Procedure On Women In Labor Adds Risk
Wednesday, May 4, 2005
One of the most common surgical procedures performed in the United States -- an incision many pregnant women receive to reduce the risk of tissue tears during delivery -- has no benefits and actually causes more complications, according to the most comprehensive analysis to evaluate the practice.
Contradicting the long-accepted rationale for the procedure, called an episiotomy, the analysis found that it increases the risk of tissue tears, leading to more pain, more stitches and a longer recovery after childbirth. In addition, an episiotomy increases the risk of sexual difficulties later and does not reduce the risk of incontinence, the federally sponsored study found.
As a result, the researchers concluded, routine use of the procedure undergone by more than 1 million U.S. women each year should be discontinued, and the incision should be considered only to speed delivery when the health of the baby is at risk.
"The evidence is clear: Routine use of episiotomy is not supported by research and should stop," said Katherine E. Hartmann, director of the Center for Women's Health Research at the University of North Carolina at Chapel Hill, who led the analysis published in today's issue of the Journal of the American Medical Association. "Women need to know this information so they can talk with their care providers before they are in labor."
Other experts agreed, saying the procedure is an example of a broader problem in medicine: Many practices that became common before their effectiveness was tested have become ingrained by tradition and continue to be practiced well after their usefulness has been questioned by research.
"Routine episiotomy clearly is not necessary," said Laura Riley, director of labor and delivery at Massachusetts General Hospital in Boston who chairs the obstetrics practice committee for the American College of Obstetricians and Gynecologists. "This is a message that's been out there that's clearly taken a long time to get universally accepted and universally implemented."
The new analysis was conducted for the Agency for Healthcare Research and Quality, a federal agency that conducts influential evaluations of medical procedures, at the request of the college amid growing frustration that the procedure was still being done routinely despite strong evidence questioning its usefulness, Hartmann said.
"There was a sense that without attention being focused on this, we might be stuck with these very high rates for a very long time," she said.
An episiotomy is an incision that doctors make in the perineum -- the skin between the opening of the vagina and anus. The idea is that the incision will make delivery of a child easier and that a deliberate surgical incision will heal more quickly and with fewer complications than tears that occur spontaneously, minimizing the risk of sexual problems and other complications, such as incontinence. Because the procedure has been in widespread use since the 1930s, it has been subject to careful evaluation only fairly recently.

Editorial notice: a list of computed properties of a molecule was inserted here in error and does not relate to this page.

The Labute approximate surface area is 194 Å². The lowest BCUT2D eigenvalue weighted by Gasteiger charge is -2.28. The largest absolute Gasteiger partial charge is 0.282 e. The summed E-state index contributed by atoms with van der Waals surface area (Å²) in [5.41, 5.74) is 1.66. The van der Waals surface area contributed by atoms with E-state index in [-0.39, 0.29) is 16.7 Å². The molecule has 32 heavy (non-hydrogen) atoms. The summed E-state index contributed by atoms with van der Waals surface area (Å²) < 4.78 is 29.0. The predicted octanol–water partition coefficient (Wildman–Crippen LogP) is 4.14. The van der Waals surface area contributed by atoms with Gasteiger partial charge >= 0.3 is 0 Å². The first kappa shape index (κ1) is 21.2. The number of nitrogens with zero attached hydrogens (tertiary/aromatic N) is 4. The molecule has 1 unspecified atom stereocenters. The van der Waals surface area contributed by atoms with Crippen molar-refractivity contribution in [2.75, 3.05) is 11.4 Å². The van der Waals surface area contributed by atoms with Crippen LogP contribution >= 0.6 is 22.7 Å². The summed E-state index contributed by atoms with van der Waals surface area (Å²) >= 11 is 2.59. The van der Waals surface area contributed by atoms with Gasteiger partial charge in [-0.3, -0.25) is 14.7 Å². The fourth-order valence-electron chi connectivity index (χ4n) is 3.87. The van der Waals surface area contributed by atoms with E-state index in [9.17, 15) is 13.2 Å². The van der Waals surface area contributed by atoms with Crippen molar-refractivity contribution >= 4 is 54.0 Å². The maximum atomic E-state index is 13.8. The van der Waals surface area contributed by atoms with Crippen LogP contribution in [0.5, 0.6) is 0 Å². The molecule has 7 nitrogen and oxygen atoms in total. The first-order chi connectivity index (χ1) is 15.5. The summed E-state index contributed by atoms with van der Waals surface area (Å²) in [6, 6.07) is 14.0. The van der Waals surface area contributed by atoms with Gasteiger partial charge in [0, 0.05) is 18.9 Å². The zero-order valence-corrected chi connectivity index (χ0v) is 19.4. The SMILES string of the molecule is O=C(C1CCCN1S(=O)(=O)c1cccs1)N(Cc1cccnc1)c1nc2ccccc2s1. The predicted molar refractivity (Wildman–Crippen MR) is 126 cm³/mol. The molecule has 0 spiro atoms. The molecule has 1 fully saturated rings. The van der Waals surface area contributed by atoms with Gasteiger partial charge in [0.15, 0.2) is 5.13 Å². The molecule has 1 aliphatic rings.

The number of episiotomies began to decrease in the United States in the 1980s when studies started raising questions about their value. But the procedure is still estimated to be performed in about one-third of all vaginal births -- more than 1 million of the estimated 4.2 million vaginal births that occur each year, making it more common than hysterectomies and Caesarean section deliveries. The rate varies widely around the country, but overall about 70 to 80 percent of first-time mothers undergo episiotomies.
For the study, Hartmann and colleagues scoured the medical literature for all studies on the subject between 1950 and 2004, finding 986. The researchers then identified 45 studies that provided the best data, including 26 that provided the most useful information on benefits and risks, and pooled that information for the new analysis.
Based on that data, the researchers found that women who had not undergone the procedure were no more likely to experience spontaneous tears during childbirth than those who had. In fact, those who underwent the procedure appeared somewhat more prone to tears, the researchers found.
"If you have a piece of fabric, it doesn't tear well until you get it started. The episiotomy can have that effect of actually being the starting place for a tear," Hartmann said.
As a result, women who have had episiotomies tend to need more stitches and experience more pain after childbirth, the researchers found. Women who underwent episiotomies had a 26 percent higher risk of requiring sutures.
Moreover, women who had episiotomies were no less likely to experience urinary or fecal incontinence in the three months to five years after delivery, the study found. Rather, women with episiotomies were twice as likely to suffer fecal incontinence in the first three months.
Those with episiotomies were also 53 percent more likely to suffer pain during intercourse three months after delivery.
"There's a lot of unnecessary suffering occurring to women because of the use of episiotomies," said Carol Sakala of the Maternity Center Association, a private, nonprofit group based in New York. "It's really tragic."
Sakala noted that the rate of Caesarean section deliveries has been increasing in the United States, in part because of women's fears of complications from vaginal deliveries. Unnecessary episiotomies may be a key contributing factor to those complications, she said.
"We need to send a very clear message to women and their providers," Sakala said. "The evidence clearly says that performing routine episiotomies offers none of the benefits that have been presumed in the past and in many cases offer severe harm."